I had won a 6 foot sub from Subway from a benefit and thought this would be a great time to cash it in.  When Sj brought in the 3 foot cardboard carrier I was shocked by how big the sub was...and then she brought in the second half!  I figured that we would be eating leftover subs for days.  That entire thing was quickly devoured by the hungry piranha feeding frenzy that is Brew Club!  Not to mention bags of chips and jars of spicy pickles. 

Ever notice how Steven in the foreground of every JAB group picture?

For our tasting we started with the lighter and lower alcohol beers.  My Wit was first, mainly because it was on tap and easy to serve.  Dave brought his fabled 3.2% ABV Tafelbier, and a tart cherry version as well.  We moved to Saisons with the high point of Wayne's really tasty Petite Saison.  We had 4 Dubbels, a mystery Belgian, a golden strong, a grand cru, and two dark strongs.  I was surprised we didn't have any tripels.  Overall we had a huge amount of beers to try and most were very good.  JAB members are becoming darn good brewers in my humble opinion!  The overall clear winner of the Golden Mash Paddle was Dave for his cherry Tafelbier.

Dave the proud winner!

We finished up with tasting Dave's sour barrel aged version of the Surly wort from the AHA rally several years back.  Well worth the wait!  We also ended up trying some good commercial Belgian style beers like Ommegang's Gnommegang, Iron Throne, and Art of Darkness.  Also tasted were: Boom Island Hoodoo Dubbel, Pour Decisions Salinity (not Belgian but pretty interesting,) Lost Abbey Lost & Found and Inferno, and the Kasteel Donker.  Yes Donker.  I am now going to use that as a dirty word for all eternity.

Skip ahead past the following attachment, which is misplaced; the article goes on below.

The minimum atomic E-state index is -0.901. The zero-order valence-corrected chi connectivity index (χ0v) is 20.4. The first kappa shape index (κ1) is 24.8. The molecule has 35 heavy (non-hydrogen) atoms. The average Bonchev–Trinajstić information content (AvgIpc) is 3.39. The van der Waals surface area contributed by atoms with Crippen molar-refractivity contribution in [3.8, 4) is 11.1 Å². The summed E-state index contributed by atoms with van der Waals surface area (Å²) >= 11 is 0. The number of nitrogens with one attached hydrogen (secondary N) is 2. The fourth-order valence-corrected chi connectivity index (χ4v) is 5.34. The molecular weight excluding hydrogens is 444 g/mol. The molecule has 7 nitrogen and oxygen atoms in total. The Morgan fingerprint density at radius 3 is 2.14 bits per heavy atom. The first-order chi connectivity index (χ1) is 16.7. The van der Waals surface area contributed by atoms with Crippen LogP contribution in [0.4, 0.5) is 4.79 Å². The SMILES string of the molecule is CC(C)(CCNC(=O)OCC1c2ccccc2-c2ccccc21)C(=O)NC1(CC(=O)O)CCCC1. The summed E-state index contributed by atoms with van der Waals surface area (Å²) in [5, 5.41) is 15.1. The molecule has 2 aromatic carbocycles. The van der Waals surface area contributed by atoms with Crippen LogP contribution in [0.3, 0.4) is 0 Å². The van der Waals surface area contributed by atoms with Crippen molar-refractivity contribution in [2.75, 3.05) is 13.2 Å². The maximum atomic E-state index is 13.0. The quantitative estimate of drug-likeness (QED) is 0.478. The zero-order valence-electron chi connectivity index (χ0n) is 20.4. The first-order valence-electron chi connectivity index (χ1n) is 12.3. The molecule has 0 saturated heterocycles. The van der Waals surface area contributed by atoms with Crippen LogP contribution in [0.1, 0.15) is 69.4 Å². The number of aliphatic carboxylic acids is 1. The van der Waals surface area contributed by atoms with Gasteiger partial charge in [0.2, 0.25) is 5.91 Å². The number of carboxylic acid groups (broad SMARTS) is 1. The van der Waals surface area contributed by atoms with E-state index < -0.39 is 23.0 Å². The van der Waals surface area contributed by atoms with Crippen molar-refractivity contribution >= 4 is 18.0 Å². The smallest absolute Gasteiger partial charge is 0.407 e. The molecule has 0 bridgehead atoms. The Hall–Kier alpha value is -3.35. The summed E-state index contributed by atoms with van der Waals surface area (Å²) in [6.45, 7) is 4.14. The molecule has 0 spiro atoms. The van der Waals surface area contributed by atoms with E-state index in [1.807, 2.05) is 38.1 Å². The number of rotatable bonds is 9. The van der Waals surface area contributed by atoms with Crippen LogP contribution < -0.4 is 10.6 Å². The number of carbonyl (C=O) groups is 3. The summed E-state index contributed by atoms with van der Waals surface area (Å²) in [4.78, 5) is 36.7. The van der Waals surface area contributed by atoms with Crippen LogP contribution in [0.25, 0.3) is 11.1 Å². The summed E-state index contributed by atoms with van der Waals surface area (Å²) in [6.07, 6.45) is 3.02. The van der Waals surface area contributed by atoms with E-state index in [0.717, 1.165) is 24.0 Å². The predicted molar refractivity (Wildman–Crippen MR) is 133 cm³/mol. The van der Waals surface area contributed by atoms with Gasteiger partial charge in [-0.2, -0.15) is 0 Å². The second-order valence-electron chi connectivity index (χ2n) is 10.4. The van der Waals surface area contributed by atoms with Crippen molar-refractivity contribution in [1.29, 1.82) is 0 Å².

Dead Belgians?

We had a great meeting with nearly 30 members in attendance and a huge range of homebrewed and commercial beers to try.  I have to say that some of our homebrews were better than some of the commercial.  Thanks to Tim for getting this rolling, though I feel bad that he wasn't there to enjoy the spoils of his labor!  Also our new JAB work shirts arrived just in time for the meeting and they look really sharp.  Thanks to Tim, Mike and Steven for making that happen.

We are nearly ready for our next JAB barrel beer, and we need volunteers to help brew up some beer for it!  We aim to do a lambic and details will be on our JAB facebook group if you want to take part.

Also next month we will be assigning hops for our JAB yeast experiment!  More details to follow....

Thursday, May 9, 2013

Terra Waconia 21st Amendment Dinner